Low-Carbon 'Policy Gap' Risks UK Missing Emission Reduction Targets Warns Lord Deben

sun setting on wind turbines in the distance via Chrishna Flickr

The government must end the uncertainty clouding the direction of Britain’s low-carbon policies writes Lord Deben, chairman of the Committee on Climate Change (CCC), in a letter sent today to Energy Secretary Amber Rudd.

Recent policy changes – including cuts to renewable subsidies and abolishing the Green Deal as well as the Zero Carbon Standard for homes – “have been widely interpreted to have reduced the action being taken to meet the clear commitment to carbon budgets. They have, in some areas, left a policy gap which urgently needs to be addressed,” Deben argues.

The uncertainty created by changes to existing policies and a lack of replacement policies up to and after 2020 could well lead to stop-start investment, higher costs and a risk that targets to reduce emissions will be missed.”

Policy Gap

The CCC was established under the Climate Change Act 2008 as an independent, statutory body to advise the government on its emissions targets and report to Parliament on progress made in reducing greenhouse gas emissions and preparing for climate change.

While Deben commends Rudd for affirming the government’s commitment to reducing emissions by 80 percent by 2050, as laid out in the Climate Change Act, he stresses the importance of closing the “policy gap” by clarifying the government’s plans going forward.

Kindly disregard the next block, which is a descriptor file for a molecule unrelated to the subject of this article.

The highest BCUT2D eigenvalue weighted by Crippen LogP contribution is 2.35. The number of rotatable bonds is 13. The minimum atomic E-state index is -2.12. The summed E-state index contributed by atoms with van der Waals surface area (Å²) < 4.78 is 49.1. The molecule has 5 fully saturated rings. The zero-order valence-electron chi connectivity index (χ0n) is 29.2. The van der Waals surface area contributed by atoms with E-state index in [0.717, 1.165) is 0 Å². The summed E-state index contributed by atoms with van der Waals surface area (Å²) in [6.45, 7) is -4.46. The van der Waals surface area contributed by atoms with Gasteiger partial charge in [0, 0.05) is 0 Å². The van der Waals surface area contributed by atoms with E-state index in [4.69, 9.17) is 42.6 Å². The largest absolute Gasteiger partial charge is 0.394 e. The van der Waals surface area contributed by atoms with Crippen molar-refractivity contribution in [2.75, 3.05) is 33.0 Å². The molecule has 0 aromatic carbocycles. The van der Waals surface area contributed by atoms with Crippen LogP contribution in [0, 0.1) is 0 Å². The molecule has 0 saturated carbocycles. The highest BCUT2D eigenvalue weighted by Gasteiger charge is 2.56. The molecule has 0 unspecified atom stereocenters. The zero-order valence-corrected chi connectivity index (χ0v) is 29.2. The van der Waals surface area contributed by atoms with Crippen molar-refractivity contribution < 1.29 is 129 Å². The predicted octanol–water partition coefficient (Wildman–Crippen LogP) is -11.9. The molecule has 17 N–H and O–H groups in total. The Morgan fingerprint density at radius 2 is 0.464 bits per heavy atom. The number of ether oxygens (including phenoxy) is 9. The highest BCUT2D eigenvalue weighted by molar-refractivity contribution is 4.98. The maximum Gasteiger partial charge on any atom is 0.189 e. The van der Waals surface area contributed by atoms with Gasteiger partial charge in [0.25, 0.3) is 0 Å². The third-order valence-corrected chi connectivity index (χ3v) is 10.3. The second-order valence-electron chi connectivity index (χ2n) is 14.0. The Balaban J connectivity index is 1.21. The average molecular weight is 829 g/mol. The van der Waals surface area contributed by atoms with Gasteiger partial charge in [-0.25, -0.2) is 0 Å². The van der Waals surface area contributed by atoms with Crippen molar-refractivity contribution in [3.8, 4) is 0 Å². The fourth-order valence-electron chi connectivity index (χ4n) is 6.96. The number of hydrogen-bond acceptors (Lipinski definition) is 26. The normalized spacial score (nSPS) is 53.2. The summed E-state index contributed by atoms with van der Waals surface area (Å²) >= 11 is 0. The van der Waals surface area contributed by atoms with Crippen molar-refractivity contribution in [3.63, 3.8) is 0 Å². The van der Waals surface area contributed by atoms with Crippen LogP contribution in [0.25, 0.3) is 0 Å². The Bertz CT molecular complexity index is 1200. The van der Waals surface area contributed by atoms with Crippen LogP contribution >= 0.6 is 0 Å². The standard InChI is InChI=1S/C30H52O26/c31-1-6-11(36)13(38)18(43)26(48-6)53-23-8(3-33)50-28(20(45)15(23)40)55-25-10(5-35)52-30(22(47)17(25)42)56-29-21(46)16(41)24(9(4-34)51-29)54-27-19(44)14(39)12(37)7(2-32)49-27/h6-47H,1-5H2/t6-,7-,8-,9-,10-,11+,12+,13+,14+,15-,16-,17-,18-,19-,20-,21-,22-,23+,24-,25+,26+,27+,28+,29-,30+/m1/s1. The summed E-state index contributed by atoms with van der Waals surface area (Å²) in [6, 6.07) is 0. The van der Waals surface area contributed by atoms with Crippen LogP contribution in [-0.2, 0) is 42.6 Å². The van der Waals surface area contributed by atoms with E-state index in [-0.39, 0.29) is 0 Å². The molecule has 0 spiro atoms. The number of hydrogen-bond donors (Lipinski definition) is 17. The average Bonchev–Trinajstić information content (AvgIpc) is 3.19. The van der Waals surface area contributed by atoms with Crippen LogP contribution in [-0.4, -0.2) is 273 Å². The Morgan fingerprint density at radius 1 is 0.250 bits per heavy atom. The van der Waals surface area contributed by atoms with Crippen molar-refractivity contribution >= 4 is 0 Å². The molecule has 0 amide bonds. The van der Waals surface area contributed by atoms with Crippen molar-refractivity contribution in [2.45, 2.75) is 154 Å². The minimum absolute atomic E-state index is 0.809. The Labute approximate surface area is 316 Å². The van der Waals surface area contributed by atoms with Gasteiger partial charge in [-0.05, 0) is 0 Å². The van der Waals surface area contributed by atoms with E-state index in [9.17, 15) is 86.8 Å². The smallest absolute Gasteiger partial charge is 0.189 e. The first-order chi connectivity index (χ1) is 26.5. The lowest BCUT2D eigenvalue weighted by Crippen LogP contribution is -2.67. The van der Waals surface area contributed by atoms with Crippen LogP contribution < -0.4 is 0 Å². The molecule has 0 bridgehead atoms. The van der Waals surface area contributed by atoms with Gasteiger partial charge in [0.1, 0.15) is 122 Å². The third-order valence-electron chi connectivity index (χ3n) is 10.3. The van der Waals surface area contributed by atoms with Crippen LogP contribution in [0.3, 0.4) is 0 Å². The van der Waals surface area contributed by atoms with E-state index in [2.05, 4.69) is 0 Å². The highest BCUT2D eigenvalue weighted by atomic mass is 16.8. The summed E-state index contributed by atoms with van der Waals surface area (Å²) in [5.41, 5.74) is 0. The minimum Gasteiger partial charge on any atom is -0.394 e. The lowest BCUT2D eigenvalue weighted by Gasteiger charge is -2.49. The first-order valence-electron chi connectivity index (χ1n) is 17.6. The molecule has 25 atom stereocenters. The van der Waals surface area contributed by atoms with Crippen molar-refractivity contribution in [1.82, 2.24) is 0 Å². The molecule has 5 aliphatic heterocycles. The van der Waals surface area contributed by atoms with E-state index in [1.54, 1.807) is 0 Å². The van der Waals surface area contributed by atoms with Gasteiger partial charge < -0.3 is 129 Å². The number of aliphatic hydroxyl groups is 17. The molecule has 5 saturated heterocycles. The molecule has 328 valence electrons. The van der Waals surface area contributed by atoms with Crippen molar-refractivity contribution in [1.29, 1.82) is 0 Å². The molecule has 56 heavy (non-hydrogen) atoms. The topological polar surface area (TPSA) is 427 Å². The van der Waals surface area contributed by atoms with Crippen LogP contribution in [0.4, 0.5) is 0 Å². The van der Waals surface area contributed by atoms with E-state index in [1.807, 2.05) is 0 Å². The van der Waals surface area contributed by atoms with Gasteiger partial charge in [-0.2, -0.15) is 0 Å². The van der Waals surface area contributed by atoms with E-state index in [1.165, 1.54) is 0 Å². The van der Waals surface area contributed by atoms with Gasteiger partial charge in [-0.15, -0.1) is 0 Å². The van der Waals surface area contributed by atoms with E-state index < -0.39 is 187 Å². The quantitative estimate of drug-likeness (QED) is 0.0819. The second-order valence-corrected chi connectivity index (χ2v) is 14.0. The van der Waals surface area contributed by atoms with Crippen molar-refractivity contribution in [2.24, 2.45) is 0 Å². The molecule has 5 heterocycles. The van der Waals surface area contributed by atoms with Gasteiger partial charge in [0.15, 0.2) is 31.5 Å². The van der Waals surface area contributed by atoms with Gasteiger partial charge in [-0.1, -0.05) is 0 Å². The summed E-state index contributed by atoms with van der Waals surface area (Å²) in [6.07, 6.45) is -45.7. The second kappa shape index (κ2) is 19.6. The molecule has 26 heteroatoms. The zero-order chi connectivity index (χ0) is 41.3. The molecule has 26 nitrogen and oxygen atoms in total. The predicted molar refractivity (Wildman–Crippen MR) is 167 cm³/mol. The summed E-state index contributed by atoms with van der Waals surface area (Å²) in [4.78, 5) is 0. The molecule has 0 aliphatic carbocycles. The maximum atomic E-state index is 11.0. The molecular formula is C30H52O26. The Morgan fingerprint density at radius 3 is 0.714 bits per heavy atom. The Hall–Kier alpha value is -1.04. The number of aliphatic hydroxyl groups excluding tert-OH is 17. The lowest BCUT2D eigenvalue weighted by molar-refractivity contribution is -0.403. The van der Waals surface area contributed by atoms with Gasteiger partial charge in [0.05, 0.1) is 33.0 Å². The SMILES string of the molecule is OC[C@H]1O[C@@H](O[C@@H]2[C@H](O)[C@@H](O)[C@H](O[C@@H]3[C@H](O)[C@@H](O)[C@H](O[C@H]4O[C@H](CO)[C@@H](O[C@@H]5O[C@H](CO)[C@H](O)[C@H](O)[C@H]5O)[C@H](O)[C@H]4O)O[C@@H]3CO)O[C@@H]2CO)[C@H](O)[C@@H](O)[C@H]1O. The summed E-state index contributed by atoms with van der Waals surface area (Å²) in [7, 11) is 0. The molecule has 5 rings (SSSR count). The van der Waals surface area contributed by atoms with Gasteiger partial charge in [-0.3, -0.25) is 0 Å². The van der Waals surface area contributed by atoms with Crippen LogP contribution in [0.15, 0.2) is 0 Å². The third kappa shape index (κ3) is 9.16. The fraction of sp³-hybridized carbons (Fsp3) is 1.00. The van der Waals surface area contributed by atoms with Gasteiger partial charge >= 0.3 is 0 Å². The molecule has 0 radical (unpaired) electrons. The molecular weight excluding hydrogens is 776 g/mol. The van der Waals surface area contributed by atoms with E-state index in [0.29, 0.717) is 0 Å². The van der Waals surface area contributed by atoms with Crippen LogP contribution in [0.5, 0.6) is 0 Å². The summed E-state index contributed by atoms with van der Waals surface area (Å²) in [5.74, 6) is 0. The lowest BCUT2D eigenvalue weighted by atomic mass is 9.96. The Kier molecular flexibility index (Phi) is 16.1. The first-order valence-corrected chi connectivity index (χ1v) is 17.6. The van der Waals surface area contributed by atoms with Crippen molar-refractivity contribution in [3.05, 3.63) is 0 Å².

We emphasise the importance of making the next announcements as early as possible,” he urges. “We advise that they cover both what the Government plans to put in place between now and 2020 and plans beyond 2020.”

For example, while the government has said it will extend the low-carbon energy cost control mechanism, known as the Levy Control Framework (LCF), beyond 2020, “there is no date for when this will occur, and at what level. This is vital to boost confidence in the market for low-carbon generation.”

The LCF aims to provide certainty to investors while limiting financial impact on those who will ultimately foot the bill for new renewable and low-carbon electricity schemes. Over the summer it was forecast that the LCF spending cap for green power subsidies will be breached.

A clear plan for achieving the cross-party commitment that was announced ahead of May’s general election to end the use of unabated coal for power generation is also needed, writes Deben.

CCC Recommendations

The letter sets out a series of recommendations, noting that “it is vital that the policy framework going forward should maintain the principles of carbon pricing, technology support and tackling barriers to behaviour change.”

Some of the recommendations laid out by Deben include:

  • Visibility of the future market for low-carbon power. “This is required to ensure that innovation takes place and that new projects are developed.” It could be achieved by extending the LCF to 2025, with a 10-year rolling window.
  • Provide a detailed action plan for delivering low-carbon heat, considering this alongside energy efficiency. This plan would recognise the different options for reducing emissions from heat and acknowledge different solutions are needed for different types of buildings.
  • Push for “clear, stretching” 2030 EU new-vehicle targets that take into account the need for ultra-low emission vehicles. And as electric vehicles remain more expensive than conventional vehicles, support for this emerging market must not be withdrawn too early.

You can read the full letter here:


Photo: Chrishna via Flickr